Our Klamath Basin Water Crisis
Fighting for Our Right to Irrigate Our Farms and Caretake Our Natural Resources

Now agriculture is just another messy industry 

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Klamath crisis shows our lack of compromise, 
sending industry, and now farming, overseas 

Wednesday, May 9, 2001


IN MY OPINION,  Laura A. Schroeder 
Dick Wright / Columbus Dispatch

We are living on the brink of disaster. When life's issues are too messy,
our selfish culture forces the problem somewhere else rather than dealing
with the hard issues of balance. 

If we cannot force the problem to another country, it is forced to the less
favorable environments within our own boundaries. 

The Oregonian has published many stories about urban industry moving
out of Oregon, resulting in the loss of jobs and a loss to Oregon's overall
economy. 

I think that Oregon and the United States have found that industry is too
messy. As a result, industry is forced into foreign countries that are more
than happy to have this boost to their economy and live with whatever
mess is created. 

In other words: Instead of balancing the needs of industry and the
environment within the boundaries of our state and nation, our
unwillingness to compromise -- to the benefit of both industry and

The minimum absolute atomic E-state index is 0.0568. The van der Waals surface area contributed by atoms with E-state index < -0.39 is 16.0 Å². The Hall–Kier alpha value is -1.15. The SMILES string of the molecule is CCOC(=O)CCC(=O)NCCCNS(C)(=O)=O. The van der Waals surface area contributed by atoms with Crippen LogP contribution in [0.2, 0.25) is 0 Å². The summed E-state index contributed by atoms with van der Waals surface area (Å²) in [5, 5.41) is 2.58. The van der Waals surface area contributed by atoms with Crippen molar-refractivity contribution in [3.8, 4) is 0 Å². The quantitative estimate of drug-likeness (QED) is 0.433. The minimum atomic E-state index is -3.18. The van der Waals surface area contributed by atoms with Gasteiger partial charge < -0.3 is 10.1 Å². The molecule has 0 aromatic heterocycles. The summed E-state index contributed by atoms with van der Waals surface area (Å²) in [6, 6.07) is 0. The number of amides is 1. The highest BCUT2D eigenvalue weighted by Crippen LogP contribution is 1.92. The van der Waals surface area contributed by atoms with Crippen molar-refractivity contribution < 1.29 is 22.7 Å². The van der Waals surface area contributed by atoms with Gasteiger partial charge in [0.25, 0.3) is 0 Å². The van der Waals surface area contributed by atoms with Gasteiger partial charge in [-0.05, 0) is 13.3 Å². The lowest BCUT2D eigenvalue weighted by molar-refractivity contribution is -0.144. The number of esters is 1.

environment -- simply forces the mess unto our neighbors, to the
detriment of the global environment. Instead of making things better, we
are making them worse. 

Similarly, the largely urban populations of Oregon and the United States
have found agriculture too messy. Instead of attempting to balance the
needs of the environment and agriculture, we are simply on a path to force
agriculture offshore as well. 

The Oregonian has ignored this alarming trend in its reporting of the
Klamath Basin calamity. With the lack of balance between endangered
species and agriculture, no water has been provided to 225,000 acres of
Oregon farmland. Laborers employed for decades in this three-county
farming area are leaving. School populations are being devastated by
out-migration. Families established on the land for more than three
generations are being split apart. 

People are without hope, and depression is rising to dangerous levels.
There is genuine concern that some devastated by the loss of their
livelihood will commit suicide or that children will resort to expressing their
hopelessness by violent means. In addition, there are devastating and
consequential impacts to the environment, as habitat for ducks, geese,
deer and antelope, among others, is left dry. 

In the Klamath region, the problem is messy indeed. 

The federal court maintains it's too messy to order anything other than no
water allocations. The federal government finds it too messy to balance
competing interests in the face of urban pressure to enforce the
Endangered Species Act and policies to move agriculture "out of the
neighborhood." Gov. John Kitzhaber seeks to avoid dealing with the
messy problems of rural Oregon and does nothing. 

At this point, the God Squad must be convened -- scientists empowered,
under law, to rule that the Endangered Species Act can be breached.
Kitzhaber must take the necessary steps so this federal action can take
place -- making some sort of sense out of this mess, where human lives
are at stake. 


Laura A. Schroeder, a Portland water-law attorney, represents agricultural
interests in the West, including in the Klamath Basin. 

 

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